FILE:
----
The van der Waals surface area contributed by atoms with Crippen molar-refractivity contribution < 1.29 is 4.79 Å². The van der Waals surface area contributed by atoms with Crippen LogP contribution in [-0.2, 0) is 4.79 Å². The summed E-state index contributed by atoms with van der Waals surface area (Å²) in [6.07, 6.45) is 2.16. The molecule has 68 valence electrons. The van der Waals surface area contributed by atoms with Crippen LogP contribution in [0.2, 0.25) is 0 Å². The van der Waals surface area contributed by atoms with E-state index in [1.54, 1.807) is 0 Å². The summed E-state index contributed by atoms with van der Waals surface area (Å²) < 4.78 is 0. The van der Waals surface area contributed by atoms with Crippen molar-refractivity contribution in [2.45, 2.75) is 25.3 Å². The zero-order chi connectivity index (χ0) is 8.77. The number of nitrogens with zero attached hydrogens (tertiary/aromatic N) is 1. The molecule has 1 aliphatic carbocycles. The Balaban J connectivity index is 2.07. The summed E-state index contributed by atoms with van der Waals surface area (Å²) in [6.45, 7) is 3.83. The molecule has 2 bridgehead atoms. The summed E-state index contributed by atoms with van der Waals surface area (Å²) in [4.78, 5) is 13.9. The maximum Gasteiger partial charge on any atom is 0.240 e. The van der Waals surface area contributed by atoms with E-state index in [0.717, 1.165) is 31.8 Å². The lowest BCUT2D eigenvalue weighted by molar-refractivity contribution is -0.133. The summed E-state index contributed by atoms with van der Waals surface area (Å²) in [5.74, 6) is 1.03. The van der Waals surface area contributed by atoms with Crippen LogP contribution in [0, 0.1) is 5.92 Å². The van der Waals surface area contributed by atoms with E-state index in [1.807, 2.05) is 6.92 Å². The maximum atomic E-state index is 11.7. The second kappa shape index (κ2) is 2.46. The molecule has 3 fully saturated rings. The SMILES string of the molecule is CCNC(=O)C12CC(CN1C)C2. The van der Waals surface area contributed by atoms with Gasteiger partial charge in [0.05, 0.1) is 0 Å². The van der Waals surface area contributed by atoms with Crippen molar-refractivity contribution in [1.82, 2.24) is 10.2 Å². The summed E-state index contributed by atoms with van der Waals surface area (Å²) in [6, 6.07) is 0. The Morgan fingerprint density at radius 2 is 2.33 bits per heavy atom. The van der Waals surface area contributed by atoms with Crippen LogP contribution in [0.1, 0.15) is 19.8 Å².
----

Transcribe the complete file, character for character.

The van der Waals surface area contributed by atoms with Crippen molar-refractivity contribution < 1.29 is 4.79 Å². The van der Waals surface area contributed by atoms with Crippen LogP contribution in [-0.2, 0) is 4.79 Å². The summed E-state index contributed by atoms with van der Waals surface area (Å²) in [6.07, 6.45) is 2.16. The molecule has 68 valence electrons. The van der Waals surface area contributed by atoms with Crippen LogP contribution in [0.2, 0.25) is 0 Å². The van der Waals surface area contributed by atoms with E-state index in [1.54, 1.807) is 0 Å². The summed E-state index contributed by atoms with van der Waals surface area (Å²) < 4.78 is 0. The van der Waals surface area contributed by atoms with Crippen molar-refractivity contribution in [2.45, 2.75) is 25.3 Å². The zero-order chi connectivity index (χ0) is 8.77. The number of nitrogens with zero attached hydrogens (tertiary/aromatic N) is 1. The molecule has 1 aliphatic carbocycles. The Balaban J connectivity index is 2.07. The summed E-state index contributed by atoms with van der Waals surface area (Å²) in [6.45, 7) is 3.83. The molecule has 2 bridgehead atoms. The summed E-state index contributed by atoms with van der Waals surface area (Å²) in [4.78, 5) is 13.9. The maximum Gasteiger partial charge on any atom is 0.240 e. The van der Waals surface area contributed by atoms with E-state index in [0.717, 1.165) is 31.8 Å². The lowest BCUT2D eigenvalue weighted by molar-refractivity contribution is -0.133. The summed E-state index contributed by atoms with van der Waals surface area (Å²) in [5.74, 6) is 1.03. The van der Waals surface area contributed by atoms with Crippen LogP contribution in [0, 0.1) is 5.92 Å². The van der Waals surface area contributed by atoms with E-state index in [1.807, 2.05) is 6.92 Å². The maximum atomic E-state index is 11.7. The second kappa shape index (κ2) is 2.46. The molecule has 3 fully saturated rings. The SMILES string of the molecule is CCNC(=O)C12CC(CN1C)C2. The van der Waals surface area contributed by atoms with Gasteiger partial charge in [0.05, 0.1) is 0 Å². The van der Waals surface area contributed by atoms with Crippen molar-refractivity contribution in [1.82, 2.24) is 10.2 Å². The summed E-state index contributed by atoms with van der Waals surface area (Å²) in [6, 6.07) is 0. The Morgan fingerprint density at radius 2 is 2.33 bits per heavy atom. The van der Waals surface area contributed by atoms with Crippen LogP contribution in [0.1, 0.15) is 19.8 Å².